DRAWING

Two exemplary embodiments of the invention are shown in the drawing and will be described in detail below. FIG. 1 is longitudinal section of an injection nozzle; FIGS. 2 and 3 show the end portion A toward the combustion chamber in the first exemplary embodiment of the injection nozzle of FIG. 1 in cross section and on a larger scale, in the closed and open position, respectively; FIG. 4 shows the end portion A toward the combustion chamber of the second exemplary embodiment, on a larger scale and in cross section; and FIGS. 5a-5d shows shapes of grooves of the second exemplary embodiment of FIG. 4 in a simplified side view.

DESCRIPTION OF THE EXEMPLARY EMBODIMENT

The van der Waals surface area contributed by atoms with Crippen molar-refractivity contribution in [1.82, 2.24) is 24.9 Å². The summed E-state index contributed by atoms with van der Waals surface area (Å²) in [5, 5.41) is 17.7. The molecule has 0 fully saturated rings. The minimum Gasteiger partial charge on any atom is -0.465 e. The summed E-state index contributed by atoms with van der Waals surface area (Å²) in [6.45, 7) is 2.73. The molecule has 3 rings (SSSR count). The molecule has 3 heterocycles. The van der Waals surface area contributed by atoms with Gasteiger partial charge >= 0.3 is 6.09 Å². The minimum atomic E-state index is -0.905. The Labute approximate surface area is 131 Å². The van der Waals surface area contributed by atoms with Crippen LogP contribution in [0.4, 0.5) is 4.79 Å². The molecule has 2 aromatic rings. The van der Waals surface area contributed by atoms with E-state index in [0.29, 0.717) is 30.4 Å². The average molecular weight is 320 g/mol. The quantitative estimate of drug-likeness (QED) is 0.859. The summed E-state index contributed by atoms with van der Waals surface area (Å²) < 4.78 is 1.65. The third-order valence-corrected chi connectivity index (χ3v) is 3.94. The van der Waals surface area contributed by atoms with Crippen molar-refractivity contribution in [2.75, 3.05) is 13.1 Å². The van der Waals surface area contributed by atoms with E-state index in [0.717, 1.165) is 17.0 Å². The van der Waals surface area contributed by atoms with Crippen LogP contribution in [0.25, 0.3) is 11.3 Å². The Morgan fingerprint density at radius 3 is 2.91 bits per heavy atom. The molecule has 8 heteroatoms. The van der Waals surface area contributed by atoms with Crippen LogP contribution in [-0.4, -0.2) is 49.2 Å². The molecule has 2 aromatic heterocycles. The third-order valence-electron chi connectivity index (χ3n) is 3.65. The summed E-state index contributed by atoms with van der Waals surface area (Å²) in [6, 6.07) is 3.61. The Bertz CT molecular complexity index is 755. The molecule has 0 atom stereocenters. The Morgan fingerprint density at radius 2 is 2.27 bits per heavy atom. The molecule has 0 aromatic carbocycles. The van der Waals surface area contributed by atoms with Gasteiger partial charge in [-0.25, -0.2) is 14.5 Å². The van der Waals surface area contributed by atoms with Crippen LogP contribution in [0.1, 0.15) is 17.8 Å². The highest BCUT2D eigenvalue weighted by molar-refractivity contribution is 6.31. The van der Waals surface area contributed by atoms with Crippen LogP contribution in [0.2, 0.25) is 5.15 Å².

The injection nozzle has a nozzle body 10, which is firmly fastened to a nozzle holder 12 by means of a union nut 11. A valve needle 15, which on its end toward the combustion chamber has a closing head 16, is displaceably supported in the nozzle body 10. The closing head, on a shoulder, has a valve cone 17 that cooperates with a conical valve seat 18 on the nozzle body 10. The angle of the valve seat 18 is somewhat less or preferably greater than the angle of the valve cone 17 on the closing head 16, so that the valve needle 15 rests with its valve cone 17 in a circular line, as a sealing seat on the valve seat 18 of the nozzle body 10. Radially offset from the valve cone 17, the closing head 16 has a piston 20, which is guided in the nozzle body 10 in a cylinder bore 22 that forms a pressure chamber 21. At the transition of the valve cone 17 to the piston 20, there is a rounded relief groove 23, which assures a satisfactory, defined contact of the valve cone 17 with the valve seat 18. Preferably, a narrow radial annular face 19 of the shoulder connects the valve cone 17 to the relief groove 23.